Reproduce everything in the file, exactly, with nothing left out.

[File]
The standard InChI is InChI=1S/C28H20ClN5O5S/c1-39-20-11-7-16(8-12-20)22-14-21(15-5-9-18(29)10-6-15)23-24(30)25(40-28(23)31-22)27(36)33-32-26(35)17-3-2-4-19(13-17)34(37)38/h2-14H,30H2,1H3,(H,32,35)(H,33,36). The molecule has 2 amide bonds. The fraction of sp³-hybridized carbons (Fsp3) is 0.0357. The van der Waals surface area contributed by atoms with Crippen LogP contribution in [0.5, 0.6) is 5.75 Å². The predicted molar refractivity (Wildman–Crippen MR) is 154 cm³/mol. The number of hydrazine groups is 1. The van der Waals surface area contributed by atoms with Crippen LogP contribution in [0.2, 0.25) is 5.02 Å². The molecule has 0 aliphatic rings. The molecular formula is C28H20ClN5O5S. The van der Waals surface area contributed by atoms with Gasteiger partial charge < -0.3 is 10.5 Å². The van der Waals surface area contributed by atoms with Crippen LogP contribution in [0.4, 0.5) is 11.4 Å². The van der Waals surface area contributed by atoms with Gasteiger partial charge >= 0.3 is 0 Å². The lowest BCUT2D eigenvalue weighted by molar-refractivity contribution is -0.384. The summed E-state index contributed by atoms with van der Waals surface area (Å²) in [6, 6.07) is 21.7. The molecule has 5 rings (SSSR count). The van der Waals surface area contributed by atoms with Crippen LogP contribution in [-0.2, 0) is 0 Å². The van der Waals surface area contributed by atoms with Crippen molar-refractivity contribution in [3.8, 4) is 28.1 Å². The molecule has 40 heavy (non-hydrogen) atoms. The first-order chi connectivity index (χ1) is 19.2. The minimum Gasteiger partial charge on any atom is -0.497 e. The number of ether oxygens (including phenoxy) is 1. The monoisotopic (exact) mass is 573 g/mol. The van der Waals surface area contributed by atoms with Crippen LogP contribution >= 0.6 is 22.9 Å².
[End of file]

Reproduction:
The standard InChI is InChI=1S/C28H20ClN5O5S/c1-39-20-11-7-16(8-12-20)22-14-21(15-5-9-18(29)10-6-15)23-24(30)25(40-28(23)31-22)27(36)33-32-26(35)17-3-2-4-19(13-17)34(37)38/h2-14H,30H2,1H3,(H,32,35)(H,33,36). The molecule has 2 amide bonds. The fraction of sp³-hybridized carbons (Fsp3) is 0.0357. The van der Waals surface area contributed by atoms with Crippen LogP contribution in [0.5, 0.6) is 5.75 Å². The predicted molar refractivity (Wildman–Crippen MR) is 154 cm³/mol. The number of hydrazine groups is 1. The van der Waals surface area contributed by atoms with Crippen LogP contribution in [0.2, 0.25) is 5.02 Å². The molecule has 0 aliphatic rings. The molecular formula is C28H20ClN5O5S. The van der Waals surface area contributed by atoms with Gasteiger partial charge < -0.3 is 10.5 Å². The van der Waals surface area contributed by atoms with Crippen LogP contribution in [0.4, 0.5) is 11.4 Å². The van der Waals surface area contributed by atoms with Gasteiger partial charge >= 0.3 is 0 Å². The lowest BCUT2D eigenvalue weighted by molar-refractivity contribution is -0.384. The summed E-state index contributed by atoms with van der Waals surface area (Å²) in [6, 6.07) is 21.7. The molecule has 5 rings (SSSR count). The van der Waals surface area contributed by atoms with Crippen LogP contribution in [-0.2, 0) is 0 Å². The van der Waals surface area contributed by atoms with Crippen molar-refractivity contribution in [3.8, 4) is 28.1 Å². The molecule has 40 heavy (non-hydrogen) atoms. The first-order chi connectivity index (χ1) is 19.2. The minimum Gasteiger partial charge on any atom is -0.497 e. The number of ether oxygens (including phenoxy) is 1. The monoisotopic (exact) mass is 573 g/mol. The van der Waals surface area contributed by atoms with Crippen LogP contribution >= 0.6 is 22.9 Å².